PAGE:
Boyd Holbrook

14063-4

Small town life and big tragedy take to the big screen in filmmaker Sarah Colangelo’s feature film debut, Little Accidents, a slice of life drama about what happens when a town is hit by a pair of twin tragedies that may or may not be related to each other. Centered on three connected storylines that frequently bump up against each other before finally blending into one full-scale disaster, the film attempts to tackle big questions about grief and blame and responsibility through interpersonal examples. But despite strong acting (including a tear-stained performance by Elizabeth Banks, usually flexing her acting muscles in comedic situations), Little Accidents doesn’t pack much of an emotional punch, weighed down by predictable plotting and an uncomfortable sense that it’s primarily interested in piling on bad situation under bad situation, until everyone involved (characters and audience) simply crumbles under the weight of more cliché. The film opens months after a mining accident has rocked a small town that’s seemingly wholly dependent on its local coal operations. The sole survivor of a mine cave-in, young Amos (Boyd Holbrook) is clearly uncomfortable with the attention his designation has begun affording him, from people declaring that his survival was a miracle to the local union who is putting pressure on him to speak out against the mining company in order to punish them (read: give more money to all of the victims, including Amos). Both physically and emotionally damaged, Amos just wants his life back, and sets about returning to […]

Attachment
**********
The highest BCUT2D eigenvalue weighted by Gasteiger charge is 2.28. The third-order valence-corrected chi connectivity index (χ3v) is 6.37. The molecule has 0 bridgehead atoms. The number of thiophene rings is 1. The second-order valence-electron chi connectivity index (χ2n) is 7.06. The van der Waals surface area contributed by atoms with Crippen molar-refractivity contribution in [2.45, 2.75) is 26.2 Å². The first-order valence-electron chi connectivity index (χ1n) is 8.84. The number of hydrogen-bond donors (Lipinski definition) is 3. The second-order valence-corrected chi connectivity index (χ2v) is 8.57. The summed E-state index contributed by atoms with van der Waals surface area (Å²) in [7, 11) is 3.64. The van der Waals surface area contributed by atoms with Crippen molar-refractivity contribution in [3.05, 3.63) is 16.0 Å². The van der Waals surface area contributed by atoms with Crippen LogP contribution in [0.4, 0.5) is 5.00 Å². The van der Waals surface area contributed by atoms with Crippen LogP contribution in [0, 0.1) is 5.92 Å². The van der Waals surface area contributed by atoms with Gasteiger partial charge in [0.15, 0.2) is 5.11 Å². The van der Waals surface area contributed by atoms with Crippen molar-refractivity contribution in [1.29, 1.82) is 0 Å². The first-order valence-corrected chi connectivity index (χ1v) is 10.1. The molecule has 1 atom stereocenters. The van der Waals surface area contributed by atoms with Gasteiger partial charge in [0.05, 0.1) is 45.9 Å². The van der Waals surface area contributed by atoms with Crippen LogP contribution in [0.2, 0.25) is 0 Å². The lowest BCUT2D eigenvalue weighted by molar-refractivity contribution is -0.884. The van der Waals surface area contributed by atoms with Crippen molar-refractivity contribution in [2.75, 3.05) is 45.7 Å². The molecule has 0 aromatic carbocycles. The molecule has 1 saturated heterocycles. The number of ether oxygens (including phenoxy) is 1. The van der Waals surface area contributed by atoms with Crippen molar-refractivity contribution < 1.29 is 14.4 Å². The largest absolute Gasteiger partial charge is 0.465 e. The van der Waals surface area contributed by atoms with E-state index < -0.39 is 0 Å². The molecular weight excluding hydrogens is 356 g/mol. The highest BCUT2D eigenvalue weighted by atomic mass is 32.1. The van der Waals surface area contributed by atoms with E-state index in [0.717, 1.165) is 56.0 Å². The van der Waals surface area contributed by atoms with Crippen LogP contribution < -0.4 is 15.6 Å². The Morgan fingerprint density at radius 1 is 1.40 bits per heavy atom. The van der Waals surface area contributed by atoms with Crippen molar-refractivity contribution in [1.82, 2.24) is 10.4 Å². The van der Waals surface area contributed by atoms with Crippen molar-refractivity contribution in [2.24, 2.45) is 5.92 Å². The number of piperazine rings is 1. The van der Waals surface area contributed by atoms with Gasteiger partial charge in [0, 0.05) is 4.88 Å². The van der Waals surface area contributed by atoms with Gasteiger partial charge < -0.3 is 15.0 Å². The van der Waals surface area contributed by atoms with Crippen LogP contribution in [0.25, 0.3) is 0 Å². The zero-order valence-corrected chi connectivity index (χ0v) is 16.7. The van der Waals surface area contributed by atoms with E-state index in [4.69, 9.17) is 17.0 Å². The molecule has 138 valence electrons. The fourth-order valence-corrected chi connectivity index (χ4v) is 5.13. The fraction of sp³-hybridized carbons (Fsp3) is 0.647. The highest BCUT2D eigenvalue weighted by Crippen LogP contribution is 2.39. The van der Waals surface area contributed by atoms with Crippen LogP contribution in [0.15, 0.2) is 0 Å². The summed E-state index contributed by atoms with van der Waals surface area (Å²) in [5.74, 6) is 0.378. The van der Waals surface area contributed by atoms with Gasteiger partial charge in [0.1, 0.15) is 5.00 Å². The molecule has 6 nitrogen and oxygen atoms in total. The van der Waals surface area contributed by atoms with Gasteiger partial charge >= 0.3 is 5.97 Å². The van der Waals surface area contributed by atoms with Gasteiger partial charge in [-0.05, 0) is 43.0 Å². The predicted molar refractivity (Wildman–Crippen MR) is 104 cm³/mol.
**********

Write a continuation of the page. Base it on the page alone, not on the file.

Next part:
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Bill Murray at Cannes 2012

What is Casting Couch? It’s the casting roundup that’s got news about what weird, clown-related thing Peter Stormare is going to do next. Read on for the juicy details. If your name is Dan Aykroyd or Ivan Reitman, then Bill Murray has been spending the last ten years or so trying to convince you that he doesn’t read scripts. That’s got to sting, because Deadline has a new report that proves this to be balderdash. Murray read Ted Melfi’s script for St. Vincent De Van Nuys and identified with the writer’s work so much that he called him up and invited him out for a drive. One negotiating process later and Murray is reportedly ready to sign on to star in the film, which is about a cantankerous old coot who bonds with a twelve-year-old boy over rounds of drinking, gambling, and generally despicable behavior. Sounds like it’s going to be a hoot.

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